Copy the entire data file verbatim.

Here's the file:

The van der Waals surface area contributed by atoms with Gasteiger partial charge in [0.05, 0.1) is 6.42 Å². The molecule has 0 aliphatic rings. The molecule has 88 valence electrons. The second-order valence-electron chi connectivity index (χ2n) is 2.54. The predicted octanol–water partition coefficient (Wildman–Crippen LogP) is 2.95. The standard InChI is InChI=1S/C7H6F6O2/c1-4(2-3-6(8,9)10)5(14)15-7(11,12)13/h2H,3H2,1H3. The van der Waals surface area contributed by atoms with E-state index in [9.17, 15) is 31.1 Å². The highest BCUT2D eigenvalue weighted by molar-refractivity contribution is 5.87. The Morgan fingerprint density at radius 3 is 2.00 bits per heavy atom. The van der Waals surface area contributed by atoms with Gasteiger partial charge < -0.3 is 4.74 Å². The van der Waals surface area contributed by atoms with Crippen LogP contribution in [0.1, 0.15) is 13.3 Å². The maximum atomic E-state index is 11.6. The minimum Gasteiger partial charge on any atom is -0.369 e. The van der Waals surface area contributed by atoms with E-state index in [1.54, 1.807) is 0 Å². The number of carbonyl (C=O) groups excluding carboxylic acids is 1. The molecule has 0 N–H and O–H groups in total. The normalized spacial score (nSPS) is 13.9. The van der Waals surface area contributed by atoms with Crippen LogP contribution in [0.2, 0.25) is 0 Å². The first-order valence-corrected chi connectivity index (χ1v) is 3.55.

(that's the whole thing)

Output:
The van der Waals surface area contributed by atoms with Gasteiger partial charge in [0.05, 0.1) is 6.42 Å². The molecule has 0 aliphatic rings. The molecule has 88 valence electrons. The second-order valence-electron chi connectivity index (χ2n) is 2.54. The predicted octanol–water partition coefficient (Wildman–Crippen LogP) is 2.95. The standard InChI is InChI=1S/C7H6F6O2/c1-4(2-3-6(8,9)10)5(14)15-7(11,12)13/h2H,3H2,1H3. The van der Waals surface area contributed by atoms with E-state index in [9.17, 15) is 31.1 Å². The highest BCUT2D eigenvalue weighted by molar-refractivity contribution is 5.87. The Morgan fingerprint density at radius 3 is 2.00 bits per heavy atom. The van der Waals surface area contributed by atoms with Gasteiger partial charge < -0.3 is 4.74 Å². The van der Waals surface area contributed by atoms with Crippen LogP contribution in [0.1, 0.15) is 13.3 Å². The maximum atomic E-state index is 11.6. The minimum Gasteiger partial charge on any atom is -0.369 e. The van der Waals surface area contributed by atoms with E-state index in [1.54, 1.807) is 0 Å². The number of carbonyl (C=O) groups excluding carboxylic acids is 1. The molecule has 0 N–H and O–H groups in total. The normalized spacial score (nSPS) is 13.9. The van der Waals surface area contributed by atoms with Crippen LogP contribution in [0.2, 0.25) is 0 Å². The first-order valence-corrected chi connectivity index (χ1v) is 3.55.